Envisioning the future: College debuts new high-tech classrooms


Arthur Gonzalez-Martin

New classroom seating arrangements emphasizes flexibility. Desks and chairs on wheels can be configured for group or individual use.

Erin George, Staff Writer

This fall, Santa Rosa Junior College premiers eight new demonstration classrooms on its Santa Rosa and Petaluma campuses.

The new classrooms are strategically scattered throughout different locations, including Emeritus, Race and Maggini buildings in Santa Rosa, and the Richard W. Call building in Petaluma.

As the college’s centennial approaches, the college is focusing attention on the need for upgrades to both campuses. The new classrooms will be renovated with funds from the Measure H bond that passed in November 2014.

The need to turn around and strain in your seat to converse with classmates may be a thing of the past. The new classrooms include individual desks on wheels, portable group tables, LED lights that dim for presentations and more whiteboards for faculty and students. The new seating is constructed with flexibility in mind. Brand new carpet and new projectors are also part of the plan.

“[The seating] is one of the things we’re considering. It’s an important feature,” said development coordinator Mary Sandberg.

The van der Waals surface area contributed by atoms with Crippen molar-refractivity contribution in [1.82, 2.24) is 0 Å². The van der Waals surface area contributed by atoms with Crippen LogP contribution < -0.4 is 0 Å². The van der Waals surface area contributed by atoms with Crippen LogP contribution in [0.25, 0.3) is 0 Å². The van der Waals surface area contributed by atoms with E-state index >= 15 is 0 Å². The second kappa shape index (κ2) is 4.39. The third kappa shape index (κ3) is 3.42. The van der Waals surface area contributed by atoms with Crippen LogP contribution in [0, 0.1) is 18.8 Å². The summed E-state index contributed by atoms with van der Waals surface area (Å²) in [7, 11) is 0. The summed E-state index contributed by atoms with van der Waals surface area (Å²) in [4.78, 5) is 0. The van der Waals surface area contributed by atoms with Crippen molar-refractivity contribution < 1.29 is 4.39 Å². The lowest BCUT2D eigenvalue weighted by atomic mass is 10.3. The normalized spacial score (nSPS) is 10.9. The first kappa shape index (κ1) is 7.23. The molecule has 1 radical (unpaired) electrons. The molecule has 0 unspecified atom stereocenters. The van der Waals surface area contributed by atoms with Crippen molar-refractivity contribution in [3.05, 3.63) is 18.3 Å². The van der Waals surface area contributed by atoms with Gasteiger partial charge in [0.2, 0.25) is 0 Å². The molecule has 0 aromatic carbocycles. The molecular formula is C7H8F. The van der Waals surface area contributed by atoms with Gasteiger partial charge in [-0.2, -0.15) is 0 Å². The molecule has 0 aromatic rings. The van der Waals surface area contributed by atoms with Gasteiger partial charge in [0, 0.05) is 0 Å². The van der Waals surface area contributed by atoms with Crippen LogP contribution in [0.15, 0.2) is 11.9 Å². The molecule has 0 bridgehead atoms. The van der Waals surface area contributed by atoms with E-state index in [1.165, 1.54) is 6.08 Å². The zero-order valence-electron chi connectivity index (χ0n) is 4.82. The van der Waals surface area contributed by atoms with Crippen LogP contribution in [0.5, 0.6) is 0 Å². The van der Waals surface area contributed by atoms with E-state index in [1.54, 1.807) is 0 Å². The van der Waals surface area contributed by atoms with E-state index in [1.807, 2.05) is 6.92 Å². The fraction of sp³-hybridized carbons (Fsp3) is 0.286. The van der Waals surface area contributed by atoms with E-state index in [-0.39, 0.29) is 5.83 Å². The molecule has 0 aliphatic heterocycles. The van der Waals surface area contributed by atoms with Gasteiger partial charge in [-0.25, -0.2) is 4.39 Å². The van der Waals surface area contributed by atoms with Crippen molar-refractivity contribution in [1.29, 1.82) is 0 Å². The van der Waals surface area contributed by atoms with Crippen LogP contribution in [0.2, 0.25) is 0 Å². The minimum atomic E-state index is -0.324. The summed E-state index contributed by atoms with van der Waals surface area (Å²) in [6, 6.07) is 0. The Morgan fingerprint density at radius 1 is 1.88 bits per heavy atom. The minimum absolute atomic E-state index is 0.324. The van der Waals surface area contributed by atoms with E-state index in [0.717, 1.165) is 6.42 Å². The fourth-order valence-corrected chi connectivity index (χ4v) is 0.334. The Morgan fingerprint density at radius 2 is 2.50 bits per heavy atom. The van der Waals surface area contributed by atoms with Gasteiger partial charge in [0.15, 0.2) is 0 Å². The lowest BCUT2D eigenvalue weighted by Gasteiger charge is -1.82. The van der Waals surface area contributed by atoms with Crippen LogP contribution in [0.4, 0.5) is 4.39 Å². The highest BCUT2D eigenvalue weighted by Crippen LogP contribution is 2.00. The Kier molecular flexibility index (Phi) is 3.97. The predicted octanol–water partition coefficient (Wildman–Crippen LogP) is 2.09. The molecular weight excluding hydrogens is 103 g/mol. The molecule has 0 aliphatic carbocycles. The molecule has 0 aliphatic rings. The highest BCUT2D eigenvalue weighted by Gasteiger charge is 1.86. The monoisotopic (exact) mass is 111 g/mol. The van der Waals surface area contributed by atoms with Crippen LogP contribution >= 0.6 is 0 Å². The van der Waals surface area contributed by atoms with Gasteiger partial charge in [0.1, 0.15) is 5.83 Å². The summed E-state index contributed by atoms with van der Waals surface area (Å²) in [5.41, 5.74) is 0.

“Next spring there will be upgraded projectors that will be replacing the older models. Faculty and students will be able to project directly onto the whiteboard instead of a screen,” said Mike Roth, manager of the instructional computing department.

Results from a student and faculty survey show that 55 percent strongly agree the rooms configure easily and support methodologies and learning style.

“The desks are super comfortable and I love the cup holders they have,” said student Ryan Jimenez.

Plans for more upgrades using the Measure H bond are in development, and are part of the facilitated master plan.

“There are always plans for upgrading,” Roth said. “There is a lot of unknown and these things take time.”